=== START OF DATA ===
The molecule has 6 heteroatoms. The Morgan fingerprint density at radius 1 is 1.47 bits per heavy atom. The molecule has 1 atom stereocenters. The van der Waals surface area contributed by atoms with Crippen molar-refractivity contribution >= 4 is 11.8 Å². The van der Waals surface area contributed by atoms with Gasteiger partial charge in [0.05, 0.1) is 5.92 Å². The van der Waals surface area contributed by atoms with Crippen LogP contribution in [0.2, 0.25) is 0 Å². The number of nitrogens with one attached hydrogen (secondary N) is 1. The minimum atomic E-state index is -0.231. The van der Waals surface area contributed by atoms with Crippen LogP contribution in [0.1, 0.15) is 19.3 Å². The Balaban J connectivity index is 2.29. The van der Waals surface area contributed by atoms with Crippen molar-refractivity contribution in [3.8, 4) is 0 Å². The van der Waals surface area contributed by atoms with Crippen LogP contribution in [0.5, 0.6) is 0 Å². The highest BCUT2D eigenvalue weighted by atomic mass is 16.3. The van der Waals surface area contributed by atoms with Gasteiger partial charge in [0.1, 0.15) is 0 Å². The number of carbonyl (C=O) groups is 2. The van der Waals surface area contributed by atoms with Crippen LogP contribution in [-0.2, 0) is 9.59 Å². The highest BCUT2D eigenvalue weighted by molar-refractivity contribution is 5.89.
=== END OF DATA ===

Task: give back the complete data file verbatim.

The molecule has 6 heteroatoms. The Morgan fingerprint density at radius 1 is 1.47 bits per heavy atom. The molecule has 1 atom stereocenters. The van der Waals surface area contributed by atoms with Crippen molar-refractivity contribution >= 4 is 11.8 Å². The van der Waals surface area contributed by atoms with Gasteiger partial charge in [0.05, 0.1) is 5.92 Å². The van der Waals surface area contributed by atoms with Crippen LogP contribution in [0.2, 0.25) is 0 Å². The number of nitrogens with one attached hydrogen (secondary N) is 1. The minimum atomic E-state index is -0.231. The van der Waals surface area contributed by atoms with Crippen LogP contribution in [0.1, 0.15) is 19.3 Å². The Balaban J connectivity index is 2.29. The van der Waals surface area contributed by atoms with Crippen molar-refractivity contribution in [3.8, 4) is 0 Å². The van der Waals surface area contributed by atoms with Crippen LogP contribution in [0.5, 0.6) is 0 Å². The highest BCUT2D eigenvalue weighted by atomic mass is 16.3. The van der Waals surface area contributed by atoms with Gasteiger partial charge in [0.1, 0.15) is 0 Å². The number of carbonyl (C=O) groups is 2. The van der Waals surface area contributed by atoms with Crippen LogP contribution in [-0.2, 0) is 9.59 Å². The highest BCUT2D eigenvalue weighted by molar-refractivity contribution is 5.89.